High-resolution inputs of rainfall are important in hydrological sciences, especially for urban hydrology. This is mainly because heavy rainfall-induced events such as flash floods can have a tremendous impact on society given their destructive nature and the short time scales in which they develop. With the development of technologies such as radars, satellites and (commercial) microwave links (CMLs), the spatiotemporal resolutions at which rainfall can be retrieved are becoming higher and higher. For the land surface of The Netherlands, we evaluate here four rainfall products, i.e., link-derived rainfall maps, Integrated Multisatellite Retrievals for Global Precipitation Measurement(IMERG) Final Run (IMERG—Global Precipitation Measurement mission), Meteosat Second Generation Cloud Physical Properties (CPP), and Nighttime Infrared Precipitation Estimation (NIPE). All rainfall products are compared against gauge-adjusted radar data, considered as the ground truth given its high quality, resolution, and availability. The evaluation is done for seven months at 30 min and 24 h. Overall, we found that link-derived rainfall maps outperform the satellite products and that IMERG outperforms CPP and NIPE. We also explore the potential of a CML network to validate satellite rainfall products. Usually, satellite derived products are validated against radar or rain gauge networks. If data from CMLs would be available, this would be highly relevant for ground validation in areas with scarce rainfall observations, since link-derived rainfall is truly independent of satellite-derived ainfall. The large worldwide coverage of CMLs potentially offers a more extensive platform for the ground validation of satellite estimates over the land surface of the Earth.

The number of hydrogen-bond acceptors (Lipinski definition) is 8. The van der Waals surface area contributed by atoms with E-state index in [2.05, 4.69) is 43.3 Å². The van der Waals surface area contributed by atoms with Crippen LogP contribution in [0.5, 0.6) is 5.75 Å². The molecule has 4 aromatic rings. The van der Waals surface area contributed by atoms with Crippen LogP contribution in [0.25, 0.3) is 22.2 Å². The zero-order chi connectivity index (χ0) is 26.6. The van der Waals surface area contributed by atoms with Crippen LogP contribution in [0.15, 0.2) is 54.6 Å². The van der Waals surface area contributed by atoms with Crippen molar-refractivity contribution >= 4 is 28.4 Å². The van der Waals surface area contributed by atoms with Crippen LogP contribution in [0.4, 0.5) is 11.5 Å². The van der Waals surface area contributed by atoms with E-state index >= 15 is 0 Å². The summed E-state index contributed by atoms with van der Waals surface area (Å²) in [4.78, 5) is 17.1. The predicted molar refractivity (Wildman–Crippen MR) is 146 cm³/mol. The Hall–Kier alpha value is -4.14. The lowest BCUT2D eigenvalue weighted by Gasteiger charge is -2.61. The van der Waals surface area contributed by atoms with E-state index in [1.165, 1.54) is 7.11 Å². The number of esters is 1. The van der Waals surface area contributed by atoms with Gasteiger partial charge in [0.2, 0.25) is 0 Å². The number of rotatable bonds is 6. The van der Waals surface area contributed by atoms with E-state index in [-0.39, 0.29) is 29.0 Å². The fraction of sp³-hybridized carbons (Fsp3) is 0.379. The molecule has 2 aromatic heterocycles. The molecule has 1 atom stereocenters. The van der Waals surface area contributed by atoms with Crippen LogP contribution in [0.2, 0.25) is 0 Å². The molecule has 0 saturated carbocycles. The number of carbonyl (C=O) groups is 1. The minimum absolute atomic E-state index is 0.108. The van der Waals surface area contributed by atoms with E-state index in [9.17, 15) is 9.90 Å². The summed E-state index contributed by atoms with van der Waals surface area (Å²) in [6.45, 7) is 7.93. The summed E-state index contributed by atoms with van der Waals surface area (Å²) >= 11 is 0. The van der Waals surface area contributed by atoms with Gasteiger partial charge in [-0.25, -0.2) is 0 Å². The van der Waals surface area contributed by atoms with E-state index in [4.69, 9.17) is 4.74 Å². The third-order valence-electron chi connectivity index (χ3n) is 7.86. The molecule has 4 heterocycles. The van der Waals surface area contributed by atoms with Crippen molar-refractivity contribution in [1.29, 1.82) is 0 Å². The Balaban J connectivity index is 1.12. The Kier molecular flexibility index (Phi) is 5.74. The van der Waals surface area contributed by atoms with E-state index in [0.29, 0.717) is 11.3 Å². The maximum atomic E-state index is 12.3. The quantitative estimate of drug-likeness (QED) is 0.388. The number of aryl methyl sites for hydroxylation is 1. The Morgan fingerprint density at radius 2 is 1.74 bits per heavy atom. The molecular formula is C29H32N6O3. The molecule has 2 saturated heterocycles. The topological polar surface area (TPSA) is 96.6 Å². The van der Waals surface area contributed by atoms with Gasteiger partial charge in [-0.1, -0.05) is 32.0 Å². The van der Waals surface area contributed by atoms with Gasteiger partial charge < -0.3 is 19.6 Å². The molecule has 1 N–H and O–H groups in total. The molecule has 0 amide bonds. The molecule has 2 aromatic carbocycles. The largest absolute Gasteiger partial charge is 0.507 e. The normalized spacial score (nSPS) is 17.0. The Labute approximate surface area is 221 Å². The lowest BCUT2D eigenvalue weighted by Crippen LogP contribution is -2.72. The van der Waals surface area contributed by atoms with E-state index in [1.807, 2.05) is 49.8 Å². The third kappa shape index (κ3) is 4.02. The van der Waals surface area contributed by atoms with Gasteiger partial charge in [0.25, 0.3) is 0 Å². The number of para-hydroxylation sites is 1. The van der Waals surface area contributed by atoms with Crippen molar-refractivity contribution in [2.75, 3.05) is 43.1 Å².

Rios Gaona, Overeem, Brasjen, Meirink, Leijnse, Uijlenhoet. Evaluation of rainfall products derived from satellites and microwave links for The Netherlands
Status: published, Journal: IEEE Transactions on Geoscience and Remote Sensing, Volume: 55, Year: 2017, First page: 6849, Last page: 6859, doi: 10.1109/TGRS.2017.2735439